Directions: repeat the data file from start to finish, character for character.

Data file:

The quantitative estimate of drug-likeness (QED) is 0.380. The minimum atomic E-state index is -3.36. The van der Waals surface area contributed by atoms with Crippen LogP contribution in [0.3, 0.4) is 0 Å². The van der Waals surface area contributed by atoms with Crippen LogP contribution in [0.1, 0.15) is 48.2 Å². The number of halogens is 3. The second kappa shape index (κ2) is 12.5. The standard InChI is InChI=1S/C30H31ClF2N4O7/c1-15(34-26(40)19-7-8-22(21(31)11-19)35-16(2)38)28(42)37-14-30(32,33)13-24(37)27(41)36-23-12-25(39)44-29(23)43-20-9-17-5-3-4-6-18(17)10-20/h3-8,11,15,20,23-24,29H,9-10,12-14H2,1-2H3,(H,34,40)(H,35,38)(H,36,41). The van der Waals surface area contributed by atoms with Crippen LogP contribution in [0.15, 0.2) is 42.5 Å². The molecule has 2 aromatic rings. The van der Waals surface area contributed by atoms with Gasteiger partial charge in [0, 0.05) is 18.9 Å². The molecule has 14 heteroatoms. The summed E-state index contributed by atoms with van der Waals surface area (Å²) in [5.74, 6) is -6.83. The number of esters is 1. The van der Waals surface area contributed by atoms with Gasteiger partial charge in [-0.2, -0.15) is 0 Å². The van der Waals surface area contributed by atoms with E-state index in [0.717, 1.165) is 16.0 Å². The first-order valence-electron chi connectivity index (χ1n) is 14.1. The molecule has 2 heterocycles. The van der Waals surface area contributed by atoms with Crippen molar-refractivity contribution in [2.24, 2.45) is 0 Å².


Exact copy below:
The quantitative estimate of drug-likeness (QED) is 0.380. The minimum atomic E-state index is -3.36. The van der Waals surface area contributed by atoms with Crippen LogP contribution in [0.3, 0.4) is 0 Å². The van der Waals surface area contributed by atoms with Crippen LogP contribution in [0.1, 0.15) is 48.2 Å². The number of halogens is 3. The second kappa shape index (κ2) is 12.5. The standard InChI is InChI=1S/C30H31ClF2N4O7/c1-15(34-26(40)19-7-8-22(21(31)11-19)35-16(2)38)28(42)37-14-30(32,33)13-24(37)27(41)36-23-12-25(39)44-29(23)43-20-9-17-5-3-4-6-18(17)10-20/h3-8,11,15,20,23-24,29H,9-10,12-14H2,1-2H3,(H,34,40)(H,35,38)(H,36,41). The van der Waals surface area contributed by atoms with Crippen LogP contribution in [0.15, 0.2) is 42.5 Å². The molecule has 2 aromatic rings. The van der Waals surface area contributed by atoms with Gasteiger partial charge in [0, 0.05) is 18.9 Å². The molecule has 14 heteroatoms. The summed E-state index contributed by atoms with van der Waals surface area (Å²) in [5.74, 6) is -6.83. The number of esters is 1. The van der Waals surface area contributed by atoms with Gasteiger partial charge in [-0.2, -0.15) is 0 Å². The van der Waals surface area contributed by atoms with E-state index in [0.717, 1.165) is 16.0 Å². The first-order valence-electron chi connectivity index (χ1n) is 14.1. The molecule has 2 heterocycles. The van der Waals surface area contributed by atoms with Crippen molar-refractivity contribution in [2.24, 2.45) is 0 Å².